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A Charles Splints Case: Absent Peacock (Part 2 of 3)

By Dan Leicht

Splints and the kid walked the length of the zoo, the polar bear exhibit on the far end from the tigers. On the way the boy would try to stop and stare at the different animals. He pulled on Splints’ hand in an effort to drag him over to the leopards.

“Those don’t look like polar bears, kid,” said Splints.

“Did you know leopards will often bring their food up into trees? They do that so other predators can’t steal it from them. They’re so strong. I tried to climb a tree once when I was eight and I fell and broke my arm. They had to put a metal screw in it. I’m like half robot now. I’m really good at math too, watch this.” The kid counted on his fingers. “I’ll be ten in thirty-two days.”

“I’d swear I was talking to a calculator with skills like that. Let’s keep moving until we find the polar bears. How many polar bears are there? Did you count those?”

“There’s three. A mommy, a daddy, and a little boy named Rascal. I think they named him that because he’s such a trouble maker. That’d be my guess.”

“Sounds like a good guess. If his name is Rascal is your name Nuisance?”

“My name is Allen, but everyone calls me Al.”

“Like A.I, since you’re half robot.”

“Wow, you’re right. I never thought of it like that. I can’t wait to tell my mom. Come on, let’s go see the polar bears. Wow, look at these penguins. They have wings, but they’re swimmers and can’t fly. I think swimming is pretty cool, the ocean is just like the sky. I bet birds get a lot of bugs in their faces in the sky, penguins probably go into the water and open up their mouths to all the yummy goodness. I can’t swim. Can you swim?”

“You didn’t happen to see a bar around here did you, Al? Maybe one with an octopus bartender. I’d ask for a drink and he’d have it in front of me in less than ten seconds, all the bottles already wrapped up in a tentacle.”

“They don’t have an octopus here. Did you know they have eight tentacles? I’d win in arm wrestling every time if I were an octopus.”

“An octopus bartender. I’d tip eighty percent for just a shot.”

“What’re you mumbling? Come on, we’re almost to the polar bears.”

Al grabbed Splints’ hand and pulled him forward.

They arrived at the outdoor portion of the polar bear exhibit. Al ran up to the black gate positioned ten feet away from the enclosure, which was six feet below, composed of a hole encased in cement with a large pool area off to the side.

“I don’t see my mom. Let’s go below. There’s a big window and you can watch them swim.” He yanked on the detective’s hand again.

In the area below there were pictures on the walls with various polar bears facts, some interactive touch screens with puzzles of polar bears, and a giant stuffed polar bear with friendly eyes in the corner.

“They made that polar bear have a goofy face so the little kids don’t get scared,” said Al, noticing Splints’ focused on the stuffed bear. “The real bears are much cooler. Oh, look, one is about to go swimming. You have to see this it’s so cool.”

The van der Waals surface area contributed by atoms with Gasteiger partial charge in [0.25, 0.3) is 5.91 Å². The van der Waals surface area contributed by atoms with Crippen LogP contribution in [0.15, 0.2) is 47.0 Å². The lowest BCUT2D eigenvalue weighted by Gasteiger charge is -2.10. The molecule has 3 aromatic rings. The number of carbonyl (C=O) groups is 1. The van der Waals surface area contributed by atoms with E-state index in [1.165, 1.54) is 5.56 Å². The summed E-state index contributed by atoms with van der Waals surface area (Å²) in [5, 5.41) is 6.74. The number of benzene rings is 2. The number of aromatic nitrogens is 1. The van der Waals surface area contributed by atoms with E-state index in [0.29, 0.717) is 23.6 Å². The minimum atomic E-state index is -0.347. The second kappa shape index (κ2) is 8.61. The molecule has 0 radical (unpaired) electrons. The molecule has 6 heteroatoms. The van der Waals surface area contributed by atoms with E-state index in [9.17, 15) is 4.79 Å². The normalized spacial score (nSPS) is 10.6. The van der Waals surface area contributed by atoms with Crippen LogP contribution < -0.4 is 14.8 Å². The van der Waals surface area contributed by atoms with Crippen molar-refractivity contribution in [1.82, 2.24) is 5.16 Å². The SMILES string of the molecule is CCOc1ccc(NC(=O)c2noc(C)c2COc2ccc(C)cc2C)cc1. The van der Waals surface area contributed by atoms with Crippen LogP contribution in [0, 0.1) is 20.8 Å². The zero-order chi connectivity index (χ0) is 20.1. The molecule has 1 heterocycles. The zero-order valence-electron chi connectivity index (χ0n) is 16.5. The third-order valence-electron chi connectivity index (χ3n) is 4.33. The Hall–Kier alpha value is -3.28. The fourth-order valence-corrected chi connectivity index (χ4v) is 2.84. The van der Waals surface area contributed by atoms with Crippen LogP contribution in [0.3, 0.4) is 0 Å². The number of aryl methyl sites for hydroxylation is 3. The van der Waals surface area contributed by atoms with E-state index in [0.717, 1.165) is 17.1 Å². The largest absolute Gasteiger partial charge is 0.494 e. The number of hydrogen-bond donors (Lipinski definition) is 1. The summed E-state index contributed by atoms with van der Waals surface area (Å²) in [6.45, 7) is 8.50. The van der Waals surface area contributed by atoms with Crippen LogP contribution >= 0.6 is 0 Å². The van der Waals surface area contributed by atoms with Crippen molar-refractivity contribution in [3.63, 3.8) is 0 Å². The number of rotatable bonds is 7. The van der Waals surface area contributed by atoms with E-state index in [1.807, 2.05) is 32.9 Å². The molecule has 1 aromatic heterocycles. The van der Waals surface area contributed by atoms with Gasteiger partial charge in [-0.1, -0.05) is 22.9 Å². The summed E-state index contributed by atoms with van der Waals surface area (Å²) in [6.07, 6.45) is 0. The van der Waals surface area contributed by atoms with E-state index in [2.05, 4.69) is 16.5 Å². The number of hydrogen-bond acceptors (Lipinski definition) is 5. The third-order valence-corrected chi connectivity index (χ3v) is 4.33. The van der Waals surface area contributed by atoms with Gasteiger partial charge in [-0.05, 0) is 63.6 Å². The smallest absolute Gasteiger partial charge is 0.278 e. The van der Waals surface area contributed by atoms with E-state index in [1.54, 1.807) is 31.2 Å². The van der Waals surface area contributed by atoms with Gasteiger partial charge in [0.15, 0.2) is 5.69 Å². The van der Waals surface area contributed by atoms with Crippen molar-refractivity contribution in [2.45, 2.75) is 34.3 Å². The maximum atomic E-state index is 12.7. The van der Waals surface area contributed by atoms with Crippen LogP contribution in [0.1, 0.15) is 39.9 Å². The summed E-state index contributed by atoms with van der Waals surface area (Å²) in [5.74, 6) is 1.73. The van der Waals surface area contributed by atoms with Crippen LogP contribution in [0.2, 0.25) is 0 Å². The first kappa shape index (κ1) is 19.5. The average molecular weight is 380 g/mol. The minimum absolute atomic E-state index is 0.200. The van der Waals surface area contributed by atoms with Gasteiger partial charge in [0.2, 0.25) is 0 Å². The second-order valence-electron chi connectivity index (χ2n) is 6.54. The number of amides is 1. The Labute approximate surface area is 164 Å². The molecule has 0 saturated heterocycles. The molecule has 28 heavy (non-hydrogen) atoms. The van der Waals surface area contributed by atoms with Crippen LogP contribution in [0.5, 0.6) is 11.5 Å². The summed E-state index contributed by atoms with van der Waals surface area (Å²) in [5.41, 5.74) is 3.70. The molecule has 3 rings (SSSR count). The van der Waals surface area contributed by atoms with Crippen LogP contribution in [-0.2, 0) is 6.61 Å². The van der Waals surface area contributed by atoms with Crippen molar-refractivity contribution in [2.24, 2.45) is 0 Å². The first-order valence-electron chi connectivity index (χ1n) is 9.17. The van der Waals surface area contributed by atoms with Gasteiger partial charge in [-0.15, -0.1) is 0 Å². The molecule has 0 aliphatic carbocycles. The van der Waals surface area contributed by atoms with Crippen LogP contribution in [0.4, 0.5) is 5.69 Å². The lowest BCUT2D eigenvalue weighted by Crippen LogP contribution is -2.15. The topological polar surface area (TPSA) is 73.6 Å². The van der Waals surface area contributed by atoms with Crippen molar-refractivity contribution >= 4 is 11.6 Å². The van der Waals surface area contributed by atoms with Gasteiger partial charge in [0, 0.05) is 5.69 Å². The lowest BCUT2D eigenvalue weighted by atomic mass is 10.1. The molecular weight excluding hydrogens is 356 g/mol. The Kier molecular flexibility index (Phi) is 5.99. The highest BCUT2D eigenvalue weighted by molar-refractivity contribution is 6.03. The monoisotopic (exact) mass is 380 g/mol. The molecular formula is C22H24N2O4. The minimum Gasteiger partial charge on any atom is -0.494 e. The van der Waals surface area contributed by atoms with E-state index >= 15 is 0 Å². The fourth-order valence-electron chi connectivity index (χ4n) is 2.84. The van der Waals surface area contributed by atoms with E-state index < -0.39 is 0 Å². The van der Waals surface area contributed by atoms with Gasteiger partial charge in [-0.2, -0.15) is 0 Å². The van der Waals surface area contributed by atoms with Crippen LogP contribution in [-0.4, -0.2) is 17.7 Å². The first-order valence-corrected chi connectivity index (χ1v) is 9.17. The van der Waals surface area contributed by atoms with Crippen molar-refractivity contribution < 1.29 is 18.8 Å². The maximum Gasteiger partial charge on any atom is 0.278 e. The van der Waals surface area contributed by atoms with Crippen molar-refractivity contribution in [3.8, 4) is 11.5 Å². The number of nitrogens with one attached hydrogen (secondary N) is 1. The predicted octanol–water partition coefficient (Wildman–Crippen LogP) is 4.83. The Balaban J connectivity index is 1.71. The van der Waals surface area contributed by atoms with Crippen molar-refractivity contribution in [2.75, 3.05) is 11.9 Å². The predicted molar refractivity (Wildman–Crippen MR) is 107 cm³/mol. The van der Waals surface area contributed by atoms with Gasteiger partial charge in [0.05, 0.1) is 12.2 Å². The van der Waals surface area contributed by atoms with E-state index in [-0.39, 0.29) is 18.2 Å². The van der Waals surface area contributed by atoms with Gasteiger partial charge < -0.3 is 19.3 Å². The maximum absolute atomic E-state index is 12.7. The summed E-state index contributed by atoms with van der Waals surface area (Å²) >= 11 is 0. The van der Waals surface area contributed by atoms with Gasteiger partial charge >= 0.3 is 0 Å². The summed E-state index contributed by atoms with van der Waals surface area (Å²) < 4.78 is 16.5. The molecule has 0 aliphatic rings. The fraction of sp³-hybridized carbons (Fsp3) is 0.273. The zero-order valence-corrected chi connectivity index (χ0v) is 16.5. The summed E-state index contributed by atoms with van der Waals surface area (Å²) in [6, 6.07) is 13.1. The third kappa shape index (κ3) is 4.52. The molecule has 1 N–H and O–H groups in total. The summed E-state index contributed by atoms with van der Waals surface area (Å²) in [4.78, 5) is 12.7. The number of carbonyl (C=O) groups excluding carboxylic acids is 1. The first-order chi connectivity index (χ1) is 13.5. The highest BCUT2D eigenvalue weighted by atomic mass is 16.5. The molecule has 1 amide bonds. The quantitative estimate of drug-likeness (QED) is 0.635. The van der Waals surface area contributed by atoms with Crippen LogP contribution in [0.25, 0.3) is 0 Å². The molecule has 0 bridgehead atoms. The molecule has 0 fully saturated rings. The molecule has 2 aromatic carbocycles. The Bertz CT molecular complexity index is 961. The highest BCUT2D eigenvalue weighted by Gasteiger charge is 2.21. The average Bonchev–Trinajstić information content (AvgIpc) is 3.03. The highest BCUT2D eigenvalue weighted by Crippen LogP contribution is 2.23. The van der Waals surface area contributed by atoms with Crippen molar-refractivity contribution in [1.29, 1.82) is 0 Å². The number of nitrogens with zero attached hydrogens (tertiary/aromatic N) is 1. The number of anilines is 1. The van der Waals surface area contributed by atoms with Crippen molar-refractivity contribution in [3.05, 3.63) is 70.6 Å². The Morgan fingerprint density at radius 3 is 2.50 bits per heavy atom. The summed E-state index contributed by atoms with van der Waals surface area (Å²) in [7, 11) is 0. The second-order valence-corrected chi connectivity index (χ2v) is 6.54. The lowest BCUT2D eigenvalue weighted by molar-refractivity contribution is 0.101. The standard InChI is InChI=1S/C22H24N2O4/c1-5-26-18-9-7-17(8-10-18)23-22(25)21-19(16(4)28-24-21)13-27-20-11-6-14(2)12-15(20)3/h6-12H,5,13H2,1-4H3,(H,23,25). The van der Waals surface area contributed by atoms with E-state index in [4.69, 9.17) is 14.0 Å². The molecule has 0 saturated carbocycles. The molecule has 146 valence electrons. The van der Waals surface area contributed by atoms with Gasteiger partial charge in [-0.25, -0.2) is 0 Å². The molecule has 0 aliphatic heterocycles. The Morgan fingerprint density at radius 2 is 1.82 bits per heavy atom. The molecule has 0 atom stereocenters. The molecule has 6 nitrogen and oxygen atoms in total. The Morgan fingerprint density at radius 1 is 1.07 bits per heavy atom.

Splints’ looked around for anyone who could be the kid’s mother.

“You see her here?” he asked.

“See who?” asked Al.

“Your mom. Who else would we be looking for?”

“We were looking for the polar bears. Look. Rascal is swimming.”

Splints walked up to the glass and looked at the swimming bear.

“We need to find your mom, Al.”

“She’s around here somewhere.”

“Let’s head to the offices. Maybe she’s there looking for you,” said Splints.

“Are there any cool exhibits there?” asked Al.

“There’s the disgruntled employee exhibit. They’re sitting at a table, but they’ll move sometimes.”

“Sounds boring.”

“You’ve got some years left before you’ll be in the exhibit yourself. Enjoy life without having to clock eight hours every day.”

“There are twenty-four hours in a day,” said Al, “missing out on eight doesn’t sound like that big a deal.”

“You’d be surprised. The ones you sleep through are usually the best.”

They left the polar bear exhibit and headed towards the offices. Splints tried to keep the kid moving, but was unable to stop him when an animal would catch his eye.

“Kangaroos always move their legs together when they hop on land, but in the water they move each leg separately,” said Al. “Did you know they’re my favorite animal…named Kangaroo! Ha-ha, I got you!”

“Don’t quit your daycare, kid.”

Splints’ pointed to an ice cream stand in the distance.

“If I buy you a cone we head straight to the offices,” said Splints. “Do we have a deal?”

“Oh, wow. I want strawberry with chocolate sprinkles.”

They walked over to the stand. “Two strawberry cones with chocolate sprinkles,” said Splints.” He handed one to Al. “A deal’s a deal. Let’s check the offices for your mom.”

“Mmm, thank you,” said Al. “Oh, wow, look it’s a cheetah.”

“Hey, Al.”

“What?”

“Did you know cheetah’s can run up to seventy miles an hour? They can reach their top speed in a matter of seconds. They use their speed to catch prey instead of focusing on raw strength or pack tactics like other animals. They can only run in short bursts, though, so they have to make sure they catch their prey on the first try.”

“Wow, you know a lot about cheetahs,” said Al.